Evidence: I’m surprised I got one on it. It’s fuckin’ crazy. I gotta make the album, too. Just because I make beats doesn’t mean that I’ll make the album. It might have just been the fact that we were on the road and out of the country and Alchemist’s ears were hearing a little more worldly than when he was out in L.A. The fact that we were on Atmosphere’s tour bus and the bus was moving. A lot of people who record on a bus wait for that shit to stop but we actually recorded while it was moving. I think the experience made him want to keep the song more than the song itself. When he’s on the beats he’s flying the plane and I kinda have to get coffee for him and shit. I like that joint, I think it’s bangin’.

TRHH: How was doing this album different from doing a Dilated album or a Prodigy album?

Evidence: Dilated is like a 180. It’s more premeditated. We come from being on the label era where even though we weren’t making commercial records, the songs were still in formats with choruses and big mixes on ‘em. Being in a group with Rakaa, who is very aware of his words, we gotta pass a lot of clearances before we can get to the flight, so to speak. The Step Brothers is the exact opposite. You put up a beat, go, and what happens, happens. It’s a lot more loose. It reflects our personalities. We just hang out and we’ve been doing this for a long time like this.

We weren’t consciously setting out to make the album, we were just making music for the period of a year and it was taking up disc space on Pro Tools. We looked at the song titles and said, “Oh shit, this is something we should share with people.” With Dilated we’re consciously aware that we’re making an album, so it might be taken a little more seriously and be a little more stiff, or it might end up sounding bigger, better, or worse – whatever. Different variables happen because of it. I love both, but this is definitely a lot of fun.

TRHH: Whose idea was it to put the Kanye and ?uestlove vocal samples on the album? That shit was incredible.

Evidence: The Kanye one was me, the ?uest one was Alchemist. It wasn’t conscious. I gotta give myself credit ‘cause I was early on the Kanye thing. We did that song a while ago and now Kanye is doing his “motivational spiritual enlightening speeches”. What does he call them? Not rants.

Alchemist: I feel like they’re public therapy sessions.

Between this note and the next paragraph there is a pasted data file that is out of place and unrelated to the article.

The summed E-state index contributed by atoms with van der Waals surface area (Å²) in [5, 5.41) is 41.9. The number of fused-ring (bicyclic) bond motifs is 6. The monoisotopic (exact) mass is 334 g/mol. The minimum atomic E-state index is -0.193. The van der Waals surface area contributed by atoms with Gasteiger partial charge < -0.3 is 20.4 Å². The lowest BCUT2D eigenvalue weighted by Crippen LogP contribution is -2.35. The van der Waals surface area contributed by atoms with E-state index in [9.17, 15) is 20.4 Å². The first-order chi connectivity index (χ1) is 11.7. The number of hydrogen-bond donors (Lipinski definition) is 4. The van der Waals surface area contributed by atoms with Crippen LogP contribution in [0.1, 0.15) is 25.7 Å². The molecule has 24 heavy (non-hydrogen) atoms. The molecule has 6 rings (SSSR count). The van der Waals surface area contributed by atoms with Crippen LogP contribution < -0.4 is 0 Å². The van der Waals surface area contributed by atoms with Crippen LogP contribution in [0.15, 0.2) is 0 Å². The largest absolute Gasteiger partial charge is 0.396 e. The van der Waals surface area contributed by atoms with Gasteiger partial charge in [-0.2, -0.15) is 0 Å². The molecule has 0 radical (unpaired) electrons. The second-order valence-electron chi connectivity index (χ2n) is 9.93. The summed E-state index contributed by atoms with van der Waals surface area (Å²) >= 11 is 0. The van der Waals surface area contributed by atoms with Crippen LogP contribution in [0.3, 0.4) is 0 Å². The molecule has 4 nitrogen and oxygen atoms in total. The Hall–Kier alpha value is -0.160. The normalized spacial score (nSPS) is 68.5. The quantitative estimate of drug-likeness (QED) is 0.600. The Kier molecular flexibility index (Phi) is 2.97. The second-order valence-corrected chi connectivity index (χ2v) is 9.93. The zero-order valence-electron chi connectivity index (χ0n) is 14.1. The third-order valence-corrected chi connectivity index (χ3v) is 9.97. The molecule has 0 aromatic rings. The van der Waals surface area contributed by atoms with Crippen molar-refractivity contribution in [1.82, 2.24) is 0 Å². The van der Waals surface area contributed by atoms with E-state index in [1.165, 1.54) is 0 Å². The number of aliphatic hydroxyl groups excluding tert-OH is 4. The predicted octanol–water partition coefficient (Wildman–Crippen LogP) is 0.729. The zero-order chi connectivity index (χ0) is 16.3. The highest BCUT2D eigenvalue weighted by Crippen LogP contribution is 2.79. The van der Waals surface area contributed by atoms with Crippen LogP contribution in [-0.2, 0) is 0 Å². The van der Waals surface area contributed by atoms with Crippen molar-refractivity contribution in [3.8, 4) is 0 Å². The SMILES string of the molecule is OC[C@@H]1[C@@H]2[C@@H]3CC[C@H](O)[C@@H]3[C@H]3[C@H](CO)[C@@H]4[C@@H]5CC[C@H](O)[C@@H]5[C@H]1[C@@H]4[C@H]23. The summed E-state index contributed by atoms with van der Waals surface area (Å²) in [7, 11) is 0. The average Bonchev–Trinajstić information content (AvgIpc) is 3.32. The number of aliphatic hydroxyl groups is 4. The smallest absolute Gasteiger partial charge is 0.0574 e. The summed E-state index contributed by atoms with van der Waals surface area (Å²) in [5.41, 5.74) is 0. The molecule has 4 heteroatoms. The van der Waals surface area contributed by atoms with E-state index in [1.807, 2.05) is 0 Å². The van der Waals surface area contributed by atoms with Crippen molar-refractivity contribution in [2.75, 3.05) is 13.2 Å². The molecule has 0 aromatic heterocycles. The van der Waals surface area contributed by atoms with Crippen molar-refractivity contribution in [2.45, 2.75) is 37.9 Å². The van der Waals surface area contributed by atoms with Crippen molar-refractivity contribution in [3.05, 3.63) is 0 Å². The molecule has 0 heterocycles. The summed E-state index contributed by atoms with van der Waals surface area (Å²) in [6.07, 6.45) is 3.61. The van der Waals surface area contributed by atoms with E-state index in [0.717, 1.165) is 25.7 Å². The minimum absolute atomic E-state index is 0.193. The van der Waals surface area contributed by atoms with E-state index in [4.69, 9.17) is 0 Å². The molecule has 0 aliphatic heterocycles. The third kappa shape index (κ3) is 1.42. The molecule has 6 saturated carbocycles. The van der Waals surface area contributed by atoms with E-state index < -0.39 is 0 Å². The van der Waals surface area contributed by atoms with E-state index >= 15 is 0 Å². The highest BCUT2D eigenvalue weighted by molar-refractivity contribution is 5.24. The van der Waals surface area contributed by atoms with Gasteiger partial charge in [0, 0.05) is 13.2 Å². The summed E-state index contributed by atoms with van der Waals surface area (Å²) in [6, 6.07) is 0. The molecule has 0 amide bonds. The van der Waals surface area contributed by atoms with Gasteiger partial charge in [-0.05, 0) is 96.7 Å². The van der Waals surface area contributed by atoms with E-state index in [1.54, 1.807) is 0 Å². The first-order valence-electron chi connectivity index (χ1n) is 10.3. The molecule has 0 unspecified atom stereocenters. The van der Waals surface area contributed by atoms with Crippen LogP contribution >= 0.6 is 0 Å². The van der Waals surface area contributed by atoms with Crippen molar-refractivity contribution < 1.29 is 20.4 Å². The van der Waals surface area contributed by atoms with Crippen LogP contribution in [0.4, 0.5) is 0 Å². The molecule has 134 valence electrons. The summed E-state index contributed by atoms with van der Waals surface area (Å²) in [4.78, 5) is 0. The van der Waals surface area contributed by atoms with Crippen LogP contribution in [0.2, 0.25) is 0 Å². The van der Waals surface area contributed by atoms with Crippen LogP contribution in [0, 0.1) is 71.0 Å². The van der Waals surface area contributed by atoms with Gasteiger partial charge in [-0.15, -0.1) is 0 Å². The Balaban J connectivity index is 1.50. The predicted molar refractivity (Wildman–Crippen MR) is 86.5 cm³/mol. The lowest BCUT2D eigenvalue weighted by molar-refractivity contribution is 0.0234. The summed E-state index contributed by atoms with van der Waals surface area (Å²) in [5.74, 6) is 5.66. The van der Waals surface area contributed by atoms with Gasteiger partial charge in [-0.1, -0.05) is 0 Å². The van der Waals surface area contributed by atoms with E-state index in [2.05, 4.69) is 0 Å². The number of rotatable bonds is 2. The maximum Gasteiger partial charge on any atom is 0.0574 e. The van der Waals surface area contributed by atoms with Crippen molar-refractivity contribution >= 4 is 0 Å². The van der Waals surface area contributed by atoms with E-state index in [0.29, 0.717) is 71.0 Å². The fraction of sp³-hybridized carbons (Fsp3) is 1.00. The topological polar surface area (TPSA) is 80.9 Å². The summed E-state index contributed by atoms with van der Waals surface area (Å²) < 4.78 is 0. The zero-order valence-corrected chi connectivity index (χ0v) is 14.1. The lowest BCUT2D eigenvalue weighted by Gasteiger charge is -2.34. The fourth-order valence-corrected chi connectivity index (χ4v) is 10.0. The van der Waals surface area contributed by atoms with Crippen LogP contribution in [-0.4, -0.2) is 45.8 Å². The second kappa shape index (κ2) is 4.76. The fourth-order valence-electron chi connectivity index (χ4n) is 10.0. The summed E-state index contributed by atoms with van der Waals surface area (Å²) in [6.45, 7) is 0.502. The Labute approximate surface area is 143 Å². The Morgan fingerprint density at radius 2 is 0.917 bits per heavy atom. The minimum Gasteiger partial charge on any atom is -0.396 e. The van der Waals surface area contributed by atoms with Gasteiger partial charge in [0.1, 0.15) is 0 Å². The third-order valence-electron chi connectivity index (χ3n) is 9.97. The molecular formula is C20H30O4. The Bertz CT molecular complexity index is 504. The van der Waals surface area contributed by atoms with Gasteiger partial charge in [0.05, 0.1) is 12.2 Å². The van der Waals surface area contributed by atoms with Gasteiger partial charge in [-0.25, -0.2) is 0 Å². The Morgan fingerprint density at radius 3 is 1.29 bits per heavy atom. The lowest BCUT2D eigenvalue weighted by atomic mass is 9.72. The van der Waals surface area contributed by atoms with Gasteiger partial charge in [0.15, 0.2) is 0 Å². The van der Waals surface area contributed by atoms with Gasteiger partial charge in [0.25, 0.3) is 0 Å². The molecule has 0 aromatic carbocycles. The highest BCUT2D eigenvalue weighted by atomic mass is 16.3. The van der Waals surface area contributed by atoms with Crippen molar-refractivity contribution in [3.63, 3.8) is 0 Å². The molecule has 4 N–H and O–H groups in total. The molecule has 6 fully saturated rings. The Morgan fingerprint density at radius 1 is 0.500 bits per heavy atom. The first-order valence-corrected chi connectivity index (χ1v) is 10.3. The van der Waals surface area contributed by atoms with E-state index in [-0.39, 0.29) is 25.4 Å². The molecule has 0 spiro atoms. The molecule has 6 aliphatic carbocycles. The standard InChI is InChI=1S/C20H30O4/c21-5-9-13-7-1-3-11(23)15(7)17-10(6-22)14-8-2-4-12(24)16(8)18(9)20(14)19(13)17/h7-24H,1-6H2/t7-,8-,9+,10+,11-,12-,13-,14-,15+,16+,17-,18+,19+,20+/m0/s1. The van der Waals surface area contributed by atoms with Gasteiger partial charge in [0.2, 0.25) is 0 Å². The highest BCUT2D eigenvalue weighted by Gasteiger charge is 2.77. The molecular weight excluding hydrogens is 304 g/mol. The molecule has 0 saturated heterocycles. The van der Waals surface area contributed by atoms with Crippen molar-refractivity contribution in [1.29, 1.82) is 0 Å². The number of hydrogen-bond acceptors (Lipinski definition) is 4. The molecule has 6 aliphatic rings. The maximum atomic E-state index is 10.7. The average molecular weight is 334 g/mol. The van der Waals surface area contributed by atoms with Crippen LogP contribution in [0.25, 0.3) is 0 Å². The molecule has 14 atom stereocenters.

Evidence: Nah, they’re motivational streams of consciousness. I was early on the Kanye motivational streams of consciousness and now everybody is kinda doing that. ?uestlove is like our hero. We have a ?uestlove shrine in the studio. When we play that, “Tip is very smooth, Phife is very hype,” we flicker lights on and off in rhythm and some of them are fluorescent colored. We have a pick, but it’s not really his afro pick, but we have one that looks like it. It’s crazy.

TRHH: I saw that The Whooliganz appear on the album, Al, how’d you manage to reunite The Whooliganz twenty years after their break up?

Evidence: Our album just got shelved you know? They wouldn’t let us get off the launching pad. Our album got grounded for flight but the plane stayed for twenty years on the tarmac. We just got clearance for liftoff via Rhymesayers, who woulda thunk? Kinda crazy.

TRHH: Why should fans cop Lord Steppington on January 21st?

Evidence: You’ll have to check with Rhymesayers, but there is a significant portion of the proceeds that are helping kids get reestablished music instruments in their schools, focusing on the oboe and the violin in Eastern Europe. That’s a good reason right there. Some people are natural on the piano, but kids out there on the strings are serious and they need those instruments. Eastern European kids on oboes and violins, support that.

TRHH: Word, that’s a good cause.

Alchemist: There is another one called Clitorade [laughs].

Purchase: Step Brothers – Lord Steppington

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About Sherron Shabazz

Sherron Shabazz is a freelance writer with an intense passion for Hip-Hop culture. Sherron is your quintessential Hip-Hop snob, seeking to advance the future of the culture while fondly remembering its past.